Affiliations: Portland, OR,
Cornell University-New York Presbyterian Hospital, New York, NY
Correspondence to: Jerome Reich, MD, FCCP, 7400 SW Barnes Rd, A 622, Portland, OR 97225; e-mail: Reichje@dnamail.com
To the Editor:
I read the provocative article by Port et al1 (November 2003) with great interest, and I congratulate the authors on achieving the favorable outcome reported. The article demonstrated an association between stage IA lung cancer (LC) size, the predictor variable, and improved survival, the outcome variable. To correctly infer that the association is causal requires the elimination of potentially confounding variables—extrinsic factors that are associated with the predictor variable and a cause of the outcome variable. The means of ascertainment is a potential confounder, for if screening was found to be both causally related to survival and associated with ascertainment at a smaller size, it would account for this association.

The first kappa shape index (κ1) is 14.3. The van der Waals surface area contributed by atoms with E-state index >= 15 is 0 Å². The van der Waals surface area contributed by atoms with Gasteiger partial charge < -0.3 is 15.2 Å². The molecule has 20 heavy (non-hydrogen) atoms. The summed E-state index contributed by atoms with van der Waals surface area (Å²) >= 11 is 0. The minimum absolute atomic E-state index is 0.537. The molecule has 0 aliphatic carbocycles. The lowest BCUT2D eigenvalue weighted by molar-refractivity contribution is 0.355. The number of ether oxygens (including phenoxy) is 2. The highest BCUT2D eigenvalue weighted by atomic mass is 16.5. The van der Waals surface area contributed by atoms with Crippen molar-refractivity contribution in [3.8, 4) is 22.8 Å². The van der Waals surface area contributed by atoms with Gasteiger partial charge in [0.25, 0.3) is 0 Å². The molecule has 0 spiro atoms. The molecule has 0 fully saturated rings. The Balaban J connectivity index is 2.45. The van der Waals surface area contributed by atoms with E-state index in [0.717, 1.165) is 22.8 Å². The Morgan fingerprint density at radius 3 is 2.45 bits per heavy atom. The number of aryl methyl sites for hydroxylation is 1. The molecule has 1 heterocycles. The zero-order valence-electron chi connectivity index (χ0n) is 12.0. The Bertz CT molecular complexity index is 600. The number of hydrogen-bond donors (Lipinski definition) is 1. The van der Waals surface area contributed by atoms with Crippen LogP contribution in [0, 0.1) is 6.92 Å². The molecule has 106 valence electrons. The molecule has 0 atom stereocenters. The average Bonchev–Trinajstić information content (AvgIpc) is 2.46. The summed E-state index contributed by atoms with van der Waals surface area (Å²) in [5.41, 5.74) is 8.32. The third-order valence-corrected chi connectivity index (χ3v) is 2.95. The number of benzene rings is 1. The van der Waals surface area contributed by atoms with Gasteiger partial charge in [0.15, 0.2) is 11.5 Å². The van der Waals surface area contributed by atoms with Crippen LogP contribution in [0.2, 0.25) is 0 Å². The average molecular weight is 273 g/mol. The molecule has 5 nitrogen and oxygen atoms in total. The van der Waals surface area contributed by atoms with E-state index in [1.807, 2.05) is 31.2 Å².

Patients with screening-ascertained LC survive longer than patients with LC ascertained by other means because screening unavoidably entrains three biases: lead-time bias (earlier diagnosis prolongs survival); length-biased sampling (identification of a favorable spectrum of cases—those with slower growth. This bias has the greatest impact in prevalence screens); and overdiagnosis bias (identification of cancers that are not destined to be lethal, ie “pseudodisease”). Additionally, persons selected for LC screening are often, appropriately, pre-evaluated to exclude individuals with clinically significant comorbidities. For these reasons, a comparison of survival according to tumor diameter is valid only under the assumption that cases have been matched according to the means of ascertainment. They should, as well, be matched by other covariants—age and gender (which you corrected for in the Cox proportional hazards regression model) and comorbidity. The article did not describe by what means the LCs in 222 patients not identified by an ongoing CT screening program were ascertained. Participation in nonstudy screenings might account for the accrual of half of the patients during the last quarter of the study.